I’m Out But She’s Not

Written by
Olivia Williams

Published
Feb 25, 2019

Feb 25, 2019 • by Olivia Williams

How do you navigate the academy when you are openly queer but your partner is not? As Professor Smith1 explained the first time we exchanged emails, “I do not love it but I do love her.” 

Professor Smith came out in the eighties during graduate school in the Midwest where she was surrounded by a strong and supportive group of women who helped her navigate the process.  By the time she was applying for tenure track positions she was openly identifying as a lesbian personally and professionally.  When she accepted a position with a university in a small southern city she was very clear about her sexual orientation because she wanted to be sure the university would be a safe and welcoming community.

She found the on and off campus communities to be supportive of her as an openly queer academic.  Professor Smith works within the medical school, a traditionally cis male dominated space, but was fortunate that her focus studying circadian rhythms was very different from other STEM specialties.  The community of scientist who focus on circadian rhythms include biologists and many international academics, and Professor Smith found her chosen specialty was overwhelmingly accepting of her as a queer woman in STEM.  She explained that “As a woman and lesbian in science I have been aware of [LGBTQ discrimination] but my own work environment has been very supportive.”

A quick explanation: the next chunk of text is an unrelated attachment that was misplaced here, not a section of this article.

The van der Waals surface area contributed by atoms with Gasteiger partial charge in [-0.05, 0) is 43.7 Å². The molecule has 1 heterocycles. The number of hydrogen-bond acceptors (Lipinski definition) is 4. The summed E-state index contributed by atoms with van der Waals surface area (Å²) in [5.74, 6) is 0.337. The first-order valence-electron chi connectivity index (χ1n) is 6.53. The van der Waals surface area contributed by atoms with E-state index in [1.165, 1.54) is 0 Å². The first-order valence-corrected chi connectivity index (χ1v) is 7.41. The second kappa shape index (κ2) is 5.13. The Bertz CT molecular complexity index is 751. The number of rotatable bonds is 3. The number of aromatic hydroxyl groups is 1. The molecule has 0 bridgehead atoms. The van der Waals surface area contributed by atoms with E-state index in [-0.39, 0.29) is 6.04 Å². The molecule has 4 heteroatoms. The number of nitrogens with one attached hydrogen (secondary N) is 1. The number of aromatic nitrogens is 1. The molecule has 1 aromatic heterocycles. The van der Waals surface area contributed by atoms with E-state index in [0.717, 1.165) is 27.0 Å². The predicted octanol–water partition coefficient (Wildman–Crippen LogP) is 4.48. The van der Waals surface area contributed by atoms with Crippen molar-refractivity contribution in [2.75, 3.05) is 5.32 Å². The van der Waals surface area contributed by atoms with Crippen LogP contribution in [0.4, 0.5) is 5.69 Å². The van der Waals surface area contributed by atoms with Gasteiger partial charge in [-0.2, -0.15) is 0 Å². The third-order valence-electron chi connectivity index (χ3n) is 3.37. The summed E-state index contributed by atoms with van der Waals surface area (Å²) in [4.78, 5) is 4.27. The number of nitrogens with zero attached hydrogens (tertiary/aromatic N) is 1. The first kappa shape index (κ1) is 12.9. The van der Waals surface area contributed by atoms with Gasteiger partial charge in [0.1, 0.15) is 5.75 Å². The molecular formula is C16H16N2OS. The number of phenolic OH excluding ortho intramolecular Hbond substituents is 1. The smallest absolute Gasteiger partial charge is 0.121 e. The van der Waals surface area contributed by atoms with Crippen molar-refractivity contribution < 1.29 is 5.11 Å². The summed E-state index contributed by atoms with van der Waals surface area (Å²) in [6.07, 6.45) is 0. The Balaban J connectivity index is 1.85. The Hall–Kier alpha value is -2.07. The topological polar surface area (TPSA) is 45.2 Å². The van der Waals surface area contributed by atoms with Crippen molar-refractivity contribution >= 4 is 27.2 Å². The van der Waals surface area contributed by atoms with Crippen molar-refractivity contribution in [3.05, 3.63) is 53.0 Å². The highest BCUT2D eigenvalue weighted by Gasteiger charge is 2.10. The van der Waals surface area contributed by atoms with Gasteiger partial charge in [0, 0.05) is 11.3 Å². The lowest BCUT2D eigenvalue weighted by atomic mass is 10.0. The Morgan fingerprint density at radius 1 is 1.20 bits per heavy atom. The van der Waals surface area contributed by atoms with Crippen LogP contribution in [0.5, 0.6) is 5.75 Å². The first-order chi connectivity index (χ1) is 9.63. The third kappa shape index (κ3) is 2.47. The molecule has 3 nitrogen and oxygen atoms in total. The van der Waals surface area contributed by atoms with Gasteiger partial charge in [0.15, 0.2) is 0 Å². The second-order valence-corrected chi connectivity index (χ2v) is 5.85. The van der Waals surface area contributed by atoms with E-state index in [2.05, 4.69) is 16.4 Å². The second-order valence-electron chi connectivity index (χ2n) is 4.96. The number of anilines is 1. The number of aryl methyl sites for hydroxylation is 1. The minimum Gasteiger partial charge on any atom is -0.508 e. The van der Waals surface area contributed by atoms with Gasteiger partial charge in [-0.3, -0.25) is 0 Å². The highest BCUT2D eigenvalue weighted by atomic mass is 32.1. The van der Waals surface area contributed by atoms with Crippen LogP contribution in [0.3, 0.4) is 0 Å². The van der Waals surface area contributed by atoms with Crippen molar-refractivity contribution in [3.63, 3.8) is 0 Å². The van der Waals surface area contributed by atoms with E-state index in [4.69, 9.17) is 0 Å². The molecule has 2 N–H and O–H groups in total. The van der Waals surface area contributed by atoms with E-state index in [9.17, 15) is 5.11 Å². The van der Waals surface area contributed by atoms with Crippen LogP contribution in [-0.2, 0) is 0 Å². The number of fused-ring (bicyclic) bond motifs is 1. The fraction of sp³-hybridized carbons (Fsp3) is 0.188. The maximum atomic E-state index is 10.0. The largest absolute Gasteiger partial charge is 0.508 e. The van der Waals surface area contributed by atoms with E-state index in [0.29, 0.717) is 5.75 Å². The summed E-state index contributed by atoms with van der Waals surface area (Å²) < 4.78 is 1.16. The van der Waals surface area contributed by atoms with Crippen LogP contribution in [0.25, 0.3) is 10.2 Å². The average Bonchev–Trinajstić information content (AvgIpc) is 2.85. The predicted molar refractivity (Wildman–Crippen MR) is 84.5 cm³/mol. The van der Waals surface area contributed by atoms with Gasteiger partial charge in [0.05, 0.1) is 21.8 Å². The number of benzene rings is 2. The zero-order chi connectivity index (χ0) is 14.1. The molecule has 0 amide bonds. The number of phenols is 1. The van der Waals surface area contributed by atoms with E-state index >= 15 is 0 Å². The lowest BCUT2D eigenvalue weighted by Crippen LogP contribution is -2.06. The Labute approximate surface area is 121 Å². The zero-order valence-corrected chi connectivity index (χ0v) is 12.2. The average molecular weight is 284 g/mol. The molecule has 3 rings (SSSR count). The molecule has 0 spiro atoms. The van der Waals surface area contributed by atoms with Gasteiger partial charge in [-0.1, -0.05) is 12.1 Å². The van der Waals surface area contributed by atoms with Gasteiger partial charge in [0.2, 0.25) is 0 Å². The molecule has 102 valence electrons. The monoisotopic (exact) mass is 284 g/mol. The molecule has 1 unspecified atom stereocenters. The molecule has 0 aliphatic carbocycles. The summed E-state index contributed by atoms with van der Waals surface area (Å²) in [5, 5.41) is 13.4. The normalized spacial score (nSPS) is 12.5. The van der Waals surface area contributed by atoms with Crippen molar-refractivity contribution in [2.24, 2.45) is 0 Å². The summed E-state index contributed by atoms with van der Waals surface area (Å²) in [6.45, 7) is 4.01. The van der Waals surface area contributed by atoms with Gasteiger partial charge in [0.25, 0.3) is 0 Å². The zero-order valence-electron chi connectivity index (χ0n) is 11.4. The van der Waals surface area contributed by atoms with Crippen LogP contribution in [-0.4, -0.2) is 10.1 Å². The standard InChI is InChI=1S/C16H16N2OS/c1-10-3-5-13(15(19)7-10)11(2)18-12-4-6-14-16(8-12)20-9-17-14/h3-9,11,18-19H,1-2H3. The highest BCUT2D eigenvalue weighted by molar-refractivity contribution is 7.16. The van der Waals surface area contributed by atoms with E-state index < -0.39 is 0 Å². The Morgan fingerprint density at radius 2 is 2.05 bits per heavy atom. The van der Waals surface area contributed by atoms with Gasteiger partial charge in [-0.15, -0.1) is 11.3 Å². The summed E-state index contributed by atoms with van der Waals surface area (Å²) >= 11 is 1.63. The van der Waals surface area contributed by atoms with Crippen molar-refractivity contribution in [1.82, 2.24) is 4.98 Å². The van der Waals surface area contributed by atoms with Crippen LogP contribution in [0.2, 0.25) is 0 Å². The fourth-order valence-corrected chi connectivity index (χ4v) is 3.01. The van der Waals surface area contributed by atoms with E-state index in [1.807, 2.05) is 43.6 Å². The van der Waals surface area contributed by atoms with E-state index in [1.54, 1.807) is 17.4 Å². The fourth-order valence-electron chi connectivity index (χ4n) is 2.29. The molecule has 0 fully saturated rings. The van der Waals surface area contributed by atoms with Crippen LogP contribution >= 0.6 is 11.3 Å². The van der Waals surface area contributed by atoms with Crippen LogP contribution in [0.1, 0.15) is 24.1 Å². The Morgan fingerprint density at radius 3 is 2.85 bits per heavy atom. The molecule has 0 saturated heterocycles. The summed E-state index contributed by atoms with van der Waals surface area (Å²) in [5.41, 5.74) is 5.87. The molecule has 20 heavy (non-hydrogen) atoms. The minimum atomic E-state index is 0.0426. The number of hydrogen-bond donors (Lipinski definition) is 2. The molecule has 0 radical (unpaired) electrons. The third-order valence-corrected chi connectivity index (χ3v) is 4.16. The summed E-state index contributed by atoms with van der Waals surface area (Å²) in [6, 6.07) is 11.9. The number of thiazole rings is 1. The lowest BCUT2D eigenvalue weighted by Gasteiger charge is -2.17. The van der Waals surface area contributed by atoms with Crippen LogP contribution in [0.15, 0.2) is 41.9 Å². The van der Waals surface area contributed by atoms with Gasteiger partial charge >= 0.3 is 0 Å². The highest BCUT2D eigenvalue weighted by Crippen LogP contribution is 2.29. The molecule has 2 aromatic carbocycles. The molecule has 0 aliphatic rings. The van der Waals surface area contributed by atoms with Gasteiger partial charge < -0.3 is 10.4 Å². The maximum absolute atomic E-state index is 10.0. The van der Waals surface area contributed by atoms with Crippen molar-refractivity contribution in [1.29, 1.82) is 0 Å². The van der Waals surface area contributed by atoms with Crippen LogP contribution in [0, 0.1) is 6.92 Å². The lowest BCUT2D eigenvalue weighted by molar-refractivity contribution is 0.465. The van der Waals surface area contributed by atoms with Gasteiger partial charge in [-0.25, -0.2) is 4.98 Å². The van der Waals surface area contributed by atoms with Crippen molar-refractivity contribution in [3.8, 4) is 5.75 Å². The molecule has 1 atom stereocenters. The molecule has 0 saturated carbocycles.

Having managed to carve out a safe space for herself to identify as queer within the often anti-female and anti-LGBTQ STEM field, she was surprised to find herself faced with the decision of whether to selectively self-censor after meeting and falling in love with a woman who was not out and was not comfortable coming out because of family pressures in their small southern community.  Although the two have been together for more than fifteen years, openly live together, and are accepted by her wife’s family, the decision not to explicitly identify as a lesbian couple was something Professor Smith had to come to terms with at her wife’s request.